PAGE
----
Increasingly, instructors are looking for ways to engage learners in their courses while relaying critical information to them, such as a syllabus, to help set them up for success. One way to do this is through the use of a graphic syllabus, or infographic syllabus.
Infographics combine text and visuals (images, illustrations, charts) to present a cohesive story; in this case, course requirements. Here is an example from Erika Merschrod via Twitter:
Focusing on students’ primary interests in a syllabus (course policies and expectations, and a schedule of activities and assignments), Kaur (2021) reviewed the contents to identify parts that could be presented visually. Rudimentary references to university calendar, policies, and support centres were provided elsewhere in the online learning environment. Additionally, details of assessments were shared through the learning management system as well.
Remember that whatever you present visually in the infographic syllabus should have a text alternative to increase its accessibility. Providing a high quality downloadable PDF version of the graphic syllabus, with text alternatives for the visuals, can provide a suitable alternative. This print-based version can also look good, while being machine-readable for assistive technologies.
Universal Design Considerations
One other aspect to consider when designing your graphic syllabus is UDL (Universal Design for Learning). UDL on Campus highlights consideration for the syllabus to provide multiple means of engagement and action and expression. On California State University’s site UDL-Universe you can find a few helpful resources:
- UDL Syllabus Rubric: useful when reviewing or redesigning syllabus to identify degree to which the syllabus adopts UDL concepts.
- Examples of UDL-based infographic syllabi (MKT 490: Senior Marketing Internship, Elaine Young, Champlain College; ENGL 350 – Alaska Literature): give you a few ideas on how your infographic syllabus could be designed.
A core component of UDL, accessibility, is something that should be considered while designing or revising a syllabus. More information on an Accessible Syllabus may be found at AccessibleSyllabus.com.
Research on Graphic Syllabi
Some research has been done on the effectiveness of graphic syllabi. Kaur (2021) found that students strongly preferred the infographic syllabus, in comparison to a text-based syllabus. Students reported the infographic syllabus was ‘easy to use, memorable, organized, and engaging.’ Further, students noted they read the infographic syllabus more fully, were less anxious about the course and more comfortable with course requirements after using the infographic syllabus. (Kaur, 2021). Graphic syllabi have been shown to ‘promote greater retention of syllabus information’ by students (Mocek, 2017).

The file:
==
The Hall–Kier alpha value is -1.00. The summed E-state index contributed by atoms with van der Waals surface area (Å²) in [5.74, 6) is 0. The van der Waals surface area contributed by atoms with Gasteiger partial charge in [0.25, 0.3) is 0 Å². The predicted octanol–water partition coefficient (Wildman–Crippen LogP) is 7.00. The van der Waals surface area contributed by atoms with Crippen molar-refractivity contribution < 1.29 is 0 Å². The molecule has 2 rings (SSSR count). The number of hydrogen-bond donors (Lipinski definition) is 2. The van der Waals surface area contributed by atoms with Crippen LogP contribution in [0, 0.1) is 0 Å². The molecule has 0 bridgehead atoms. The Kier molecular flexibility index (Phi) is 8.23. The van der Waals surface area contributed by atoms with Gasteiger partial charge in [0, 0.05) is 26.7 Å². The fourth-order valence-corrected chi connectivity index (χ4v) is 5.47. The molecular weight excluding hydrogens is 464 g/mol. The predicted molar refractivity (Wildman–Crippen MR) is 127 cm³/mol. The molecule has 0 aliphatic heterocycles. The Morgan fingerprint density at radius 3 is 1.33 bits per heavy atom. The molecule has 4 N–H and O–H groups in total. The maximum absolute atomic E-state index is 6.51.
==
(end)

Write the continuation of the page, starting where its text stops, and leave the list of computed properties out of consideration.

Scott et al. (2017) outline principles of effective infographic design using the mnemic GRAPHIC.
- G: Get to Know Your Audience
- R: Restrict Colour
- A: Align Elements
- P: Prioritise Parts
- H: Highlight the Heading
- I: Invest in Imagery
- C: Choose Charts Carefully
Additionally, when preparing your design, think about your target audience’s preferences and what they would find engaging; have an external reader provide input; balance use of text and visuals; text should support the visuals in the infographic rather than repeat it; limit font types (3 max) and colour pallet (3-5); all colours should complement each othe, while having sufficient contrast to be perceivable (see the WebAIM colour contrast checker for more details); and be aware of and employ Gestalt laws in the design to catch readers’ attention while appealing to their cognitive process of interpreting the design and messages contained within.
Technologies for Graphic Syllabus Design
Graphic syllabi may be created with your presentation or word processing application, design-specific applications or other free apps which provide templates for infographic syllabi. A few online design tools frequently used to create graphic syllabi are:
Have a look at this article that reviews 12 infographic tools and specifies whether they’re free or paid, lists noteworthy features, etc. It also has several examples, which may be inspiring.
- Kaur, Angel W. (2021) “Dope Syllabus”: Student Impressions of an Infographic-style Visual Syllabus, International Journal for the Scholarship of Teaching and Learning, 15(2), Article 6. DOI: 10.20429/ijsotl.2021.150206
- Ludy, M., Brackenbury, T., Folkins, J. W., Peet, S. H., Langendorfer, S. J., & Beining, K. (2016). Student Impressions of Syllabus Design: Engaging Versus Contractual Syllabus, International Journal for the Scholarship of Teaching and Learning,10(2), Article 6. DOI: 10.20429/ijsotl.2016.100206
- Mocek, E. A. (2017). The Effects of Syllabus Design on Information Retention by At-Risk First Semester College Students. Syllabus, 6(2). http://www.syllabusjournal.org/index.php/syllabus/article/view/222
- Scott, H., Fawkner, S., Oliver, C. W., & Murray, A. (2017). How to make an engaging infographic. British Journal of Sports Medicine, 51(16), 1183–1184.